Live Blog: First Presidential Debate 2016

First Presidential Debate 2016So I guess that I will be live blogging the first presidential debate. It starts at 6:00 pm Pacific Time. But I will likely be blogging throughout the day.

I have to admit to being worried about this. This election is so important and this debate really could go any way. I figure that it makes sense to give you some idea of what I think will happen. And we’ll see if I turn out to be right.

In one way, it seems like the outcome of these debates doesn’t so much matter. I remember Mitt Romney’s excellent performance in the first 2012 presidential debate. He got a permanent bounce from it. But as I noted at the time, all that had actually happened was that people who were doubtless going to vote for him in the end finally felt good enough about him to tell pollsters.

Looking at the polls thus far, I think that Trump has already gotten that bounce: all the Republicans have come home to support him (because they really don’t care about the principles they claim to). This time, it is Clinton who has a lot of people who haven’t felt comfortable supporting her.

The word is that roughly 100 million people will be watching this. This is a good opportunity for Clinton. I wonder how much it can help Trump.

Trump at the Presidential Debate

I don’t think that Donald Trump is as much a loose cannon as many people think. I suspect that he will go into the debate doing his best impression of “presidential” that he can. Just the same, this thing will go on for a while. I suspect his greatest problem will be avoiding obvious bordom.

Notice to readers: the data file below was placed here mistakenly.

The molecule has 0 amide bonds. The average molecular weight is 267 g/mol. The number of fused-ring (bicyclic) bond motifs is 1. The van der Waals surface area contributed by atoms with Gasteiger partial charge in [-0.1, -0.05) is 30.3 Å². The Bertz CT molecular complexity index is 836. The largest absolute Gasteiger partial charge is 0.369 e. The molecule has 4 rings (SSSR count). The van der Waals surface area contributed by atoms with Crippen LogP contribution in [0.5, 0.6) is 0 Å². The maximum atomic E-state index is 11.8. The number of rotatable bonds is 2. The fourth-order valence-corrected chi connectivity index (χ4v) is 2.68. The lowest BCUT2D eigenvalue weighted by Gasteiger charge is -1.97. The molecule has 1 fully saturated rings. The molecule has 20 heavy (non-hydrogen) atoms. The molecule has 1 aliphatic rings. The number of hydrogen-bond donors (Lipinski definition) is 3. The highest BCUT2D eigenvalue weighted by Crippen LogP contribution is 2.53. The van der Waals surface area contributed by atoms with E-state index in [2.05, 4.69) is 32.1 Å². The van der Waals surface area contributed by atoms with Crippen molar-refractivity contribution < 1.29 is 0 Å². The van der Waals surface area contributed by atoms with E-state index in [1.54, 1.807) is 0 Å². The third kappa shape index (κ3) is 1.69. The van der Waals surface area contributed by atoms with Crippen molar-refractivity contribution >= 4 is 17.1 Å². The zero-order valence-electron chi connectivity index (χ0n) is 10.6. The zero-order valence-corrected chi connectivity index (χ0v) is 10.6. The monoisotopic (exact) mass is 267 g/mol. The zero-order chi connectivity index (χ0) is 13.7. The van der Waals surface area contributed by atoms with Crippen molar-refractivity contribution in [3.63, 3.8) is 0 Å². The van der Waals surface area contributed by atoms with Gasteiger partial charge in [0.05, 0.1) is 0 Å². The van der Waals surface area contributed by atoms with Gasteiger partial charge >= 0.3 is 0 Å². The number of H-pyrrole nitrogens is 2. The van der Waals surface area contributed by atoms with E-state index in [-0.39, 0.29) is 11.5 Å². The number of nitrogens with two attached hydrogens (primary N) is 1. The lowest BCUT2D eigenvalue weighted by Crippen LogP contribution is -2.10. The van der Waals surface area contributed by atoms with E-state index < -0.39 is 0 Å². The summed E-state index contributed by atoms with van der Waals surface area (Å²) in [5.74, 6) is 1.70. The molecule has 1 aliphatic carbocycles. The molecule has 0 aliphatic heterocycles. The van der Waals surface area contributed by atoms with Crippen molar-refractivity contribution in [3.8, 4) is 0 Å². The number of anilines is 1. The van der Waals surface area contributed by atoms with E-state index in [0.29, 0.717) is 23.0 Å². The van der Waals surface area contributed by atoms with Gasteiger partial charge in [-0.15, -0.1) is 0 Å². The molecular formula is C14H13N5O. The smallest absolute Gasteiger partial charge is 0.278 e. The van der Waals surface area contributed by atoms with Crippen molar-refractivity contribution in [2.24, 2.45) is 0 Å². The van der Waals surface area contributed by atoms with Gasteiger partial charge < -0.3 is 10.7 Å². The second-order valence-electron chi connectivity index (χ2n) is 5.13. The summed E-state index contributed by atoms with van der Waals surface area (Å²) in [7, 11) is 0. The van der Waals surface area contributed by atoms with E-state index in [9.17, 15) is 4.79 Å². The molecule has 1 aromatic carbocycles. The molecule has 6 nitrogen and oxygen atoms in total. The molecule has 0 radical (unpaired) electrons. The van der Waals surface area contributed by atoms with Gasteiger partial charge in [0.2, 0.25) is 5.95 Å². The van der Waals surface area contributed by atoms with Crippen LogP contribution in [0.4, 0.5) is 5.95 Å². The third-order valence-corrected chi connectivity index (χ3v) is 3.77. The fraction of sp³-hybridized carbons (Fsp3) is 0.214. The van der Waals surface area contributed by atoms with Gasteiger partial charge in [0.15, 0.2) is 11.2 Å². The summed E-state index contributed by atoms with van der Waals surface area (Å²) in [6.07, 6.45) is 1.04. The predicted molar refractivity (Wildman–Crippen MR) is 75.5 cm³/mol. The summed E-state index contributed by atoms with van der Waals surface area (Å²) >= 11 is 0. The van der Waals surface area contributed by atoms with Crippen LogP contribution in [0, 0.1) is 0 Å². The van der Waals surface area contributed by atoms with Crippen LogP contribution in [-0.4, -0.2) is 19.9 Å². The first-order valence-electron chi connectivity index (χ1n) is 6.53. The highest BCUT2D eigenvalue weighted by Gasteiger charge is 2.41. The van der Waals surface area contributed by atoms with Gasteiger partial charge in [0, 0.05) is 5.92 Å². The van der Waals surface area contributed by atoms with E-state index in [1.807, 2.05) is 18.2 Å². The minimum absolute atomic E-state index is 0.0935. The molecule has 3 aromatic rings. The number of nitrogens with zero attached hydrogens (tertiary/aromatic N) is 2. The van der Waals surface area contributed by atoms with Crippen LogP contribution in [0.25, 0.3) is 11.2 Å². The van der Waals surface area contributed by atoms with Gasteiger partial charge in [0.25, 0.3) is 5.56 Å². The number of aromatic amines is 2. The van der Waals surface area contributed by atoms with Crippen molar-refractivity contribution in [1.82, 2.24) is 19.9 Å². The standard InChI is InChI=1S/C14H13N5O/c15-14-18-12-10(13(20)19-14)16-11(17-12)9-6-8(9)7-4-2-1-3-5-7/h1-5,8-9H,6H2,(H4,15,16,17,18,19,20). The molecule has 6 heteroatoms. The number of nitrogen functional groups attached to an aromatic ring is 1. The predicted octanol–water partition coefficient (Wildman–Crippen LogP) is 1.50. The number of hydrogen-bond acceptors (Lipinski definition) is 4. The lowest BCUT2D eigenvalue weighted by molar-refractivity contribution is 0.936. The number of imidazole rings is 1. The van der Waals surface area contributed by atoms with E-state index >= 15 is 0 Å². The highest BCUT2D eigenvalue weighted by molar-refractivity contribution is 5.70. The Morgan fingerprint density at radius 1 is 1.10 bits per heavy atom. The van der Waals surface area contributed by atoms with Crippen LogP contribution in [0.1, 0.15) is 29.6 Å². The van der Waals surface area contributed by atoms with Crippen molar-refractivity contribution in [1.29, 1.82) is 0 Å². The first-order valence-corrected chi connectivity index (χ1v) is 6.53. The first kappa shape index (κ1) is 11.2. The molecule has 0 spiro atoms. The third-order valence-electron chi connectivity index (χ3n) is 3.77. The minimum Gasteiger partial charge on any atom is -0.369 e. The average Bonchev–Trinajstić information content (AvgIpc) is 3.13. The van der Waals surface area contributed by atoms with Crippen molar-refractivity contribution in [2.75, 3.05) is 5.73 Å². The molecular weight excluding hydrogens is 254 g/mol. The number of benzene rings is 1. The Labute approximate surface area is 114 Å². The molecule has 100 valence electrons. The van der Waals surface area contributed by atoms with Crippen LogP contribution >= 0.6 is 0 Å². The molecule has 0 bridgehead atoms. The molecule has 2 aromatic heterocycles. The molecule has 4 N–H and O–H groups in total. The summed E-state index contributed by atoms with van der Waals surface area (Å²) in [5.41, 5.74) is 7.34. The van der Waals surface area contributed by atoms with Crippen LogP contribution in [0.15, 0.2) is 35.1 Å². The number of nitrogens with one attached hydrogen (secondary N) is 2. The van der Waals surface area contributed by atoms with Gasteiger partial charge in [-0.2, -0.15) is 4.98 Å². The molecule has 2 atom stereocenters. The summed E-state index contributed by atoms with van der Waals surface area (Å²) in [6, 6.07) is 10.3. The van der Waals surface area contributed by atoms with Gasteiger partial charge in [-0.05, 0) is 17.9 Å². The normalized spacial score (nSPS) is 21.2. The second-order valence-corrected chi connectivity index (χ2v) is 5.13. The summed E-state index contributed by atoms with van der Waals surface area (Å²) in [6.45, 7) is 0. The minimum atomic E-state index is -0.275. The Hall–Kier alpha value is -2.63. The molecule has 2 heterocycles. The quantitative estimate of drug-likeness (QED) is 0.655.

I’ve talked about this quite a lot in the past. Donald Trump really has only about 5 minutes worth of material. If you’ve listened to any of his speeches, you know this. He’s incredibly repetitive. The real question is whether he will be allowed to get away with this. Will people actually notice that he isn’t saying anything? That there is no substance to what he’s saying? It’s not like the viewing audience seems to care that much about substance. And sadly, neither do the professional pundits.

Clinton at the Presidential Debate

I think we do need to stop thinking about this election being all about Trump. At the same time, it’s hard not to think of Hillary Clinton as just a given. In a quantitative sense, it’s like Alabama playing against Sonoma State University. Alabama is one of the very best college football teams. Sonoma State isn’t in the same league. If the presidential debate were a football game, Clinton would simply crush Trump.

But I keep thinking back to Frank Bruni during the first 2000 presidential debate. Sure, Bush was pathetic. But Bruni wasn’t interested in that. Being stupid and ignorant was no sin compared to Gore’s being “barely able to suppress his self-satisfied grin.” Has the press learned for all this? I kind of doubt it.

What I Expect

I figure that Clinton will be prepared for whichever Trump shows up. What I except to show up is a fairly subdued Trump. But I do expect him to bring up the things that Clinton didn’t answer well in the primary debates. In particular, I expect some mention of her high speaking fees talking to bankers. But mostly, he will just pretend that things like his ridiculous tax plan are equivalent to Clinton’s carefully constructed policies.